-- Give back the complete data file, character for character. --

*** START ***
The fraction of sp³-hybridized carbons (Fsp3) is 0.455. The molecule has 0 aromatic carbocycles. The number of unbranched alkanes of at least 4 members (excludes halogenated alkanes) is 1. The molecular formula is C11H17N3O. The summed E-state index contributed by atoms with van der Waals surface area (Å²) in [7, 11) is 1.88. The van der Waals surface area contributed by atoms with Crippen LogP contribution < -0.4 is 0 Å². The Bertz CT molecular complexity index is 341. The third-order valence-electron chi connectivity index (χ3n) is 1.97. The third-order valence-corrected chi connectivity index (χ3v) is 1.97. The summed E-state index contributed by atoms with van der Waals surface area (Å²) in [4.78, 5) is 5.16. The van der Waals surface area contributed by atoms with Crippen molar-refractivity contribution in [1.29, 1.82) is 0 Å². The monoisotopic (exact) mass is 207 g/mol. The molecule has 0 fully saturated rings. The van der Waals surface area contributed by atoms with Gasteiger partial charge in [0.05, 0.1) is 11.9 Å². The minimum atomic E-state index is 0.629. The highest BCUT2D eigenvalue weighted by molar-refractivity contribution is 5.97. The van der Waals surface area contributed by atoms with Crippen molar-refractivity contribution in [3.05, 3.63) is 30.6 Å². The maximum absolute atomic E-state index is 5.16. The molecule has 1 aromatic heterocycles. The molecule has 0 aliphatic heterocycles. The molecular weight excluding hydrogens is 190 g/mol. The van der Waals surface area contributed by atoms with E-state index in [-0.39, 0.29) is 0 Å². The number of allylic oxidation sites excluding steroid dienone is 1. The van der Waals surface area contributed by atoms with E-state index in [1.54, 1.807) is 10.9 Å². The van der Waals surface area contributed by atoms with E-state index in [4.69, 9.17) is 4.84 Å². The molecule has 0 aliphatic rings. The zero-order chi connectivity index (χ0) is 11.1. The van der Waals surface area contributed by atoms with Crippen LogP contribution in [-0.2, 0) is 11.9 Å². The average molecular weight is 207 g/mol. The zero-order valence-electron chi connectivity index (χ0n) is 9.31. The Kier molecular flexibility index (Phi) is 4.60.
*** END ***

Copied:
The fraction of sp³-hybridized carbons (Fsp3) is 0.455. The molecule has 0 aromatic carbocycles. The number of unbranched alkanes of at least 4 members (excludes halogenated alkanes) is 1. The molecular formula is C11H17N3O. The summed E-state index contributed by atoms with van der Waals surface area (Å²) in [7, 11) is 1.88. The van der Waals surface area contributed by atoms with Crippen LogP contribution < -0.4 is 0 Å². The Bertz CT molecular complexity index is 341. The third-order valence-electron chi connectivity index (χ3n) is 1.97. The third-order valence-corrected chi connectivity index (χ3v) is 1.97. The summed E-state index contributed by atoms with van der Waals surface area (Å²) in [4.78, 5) is 5.16. The van der Waals surface area contributed by atoms with Crippen molar-refractivity contribution in [1.29, 1.82) is 0 Å². The monoisotopic (exact) mass is 207 g/mol. The molecule has 0 fully saturated rings. The van der Waals surface area contributed by atoms with Gasteiger partial charge in [0.05, 0.1) is 11.9 Å². The minimum atomic E-state index is 0.629. The highest BCUT2D eigenvalue weighted by molar-refractivity contribution is 5.97. The van der Waals surface area contributed by atoms with Crippen molar-refractivity contribution in [3.05, 3.63) is 30.6 Å². The maximum absolute atomic E-state index is 5.16. The molecule has 1 aromatic heterocycles. The molecule has 0 aliphatic heterocycles. The molecular weight excluding hydrogens is 190 g/mol. The van der Waals surface area contributed by atoms with E-state index in [-0.39, 0.29) is 0 Å². The number of allylic oxidation sites excluding steroid dienone is 1. The van der Waals surface area contributed by atoms with E-state index in [1.54, 1.807) is 10.9 Å². The van der Waals surface area contributed by atoms with E-state index in [4.69, 9.17) is 4.84 Å². The molecule has 0 aliphatic rings. The zero-order chi connectivity index (χ0) is 11.1. The van der Waals surface area contributed by atoms with Crippen LogP contribution in [-0.2, 0) is 11.9 Å². The average molecular weight is 207 g/mol. The zero-order valence-electron chi connectivity index (χ0n) is 9.31. The Kier molecular flexibility index (Phi) is 4.60.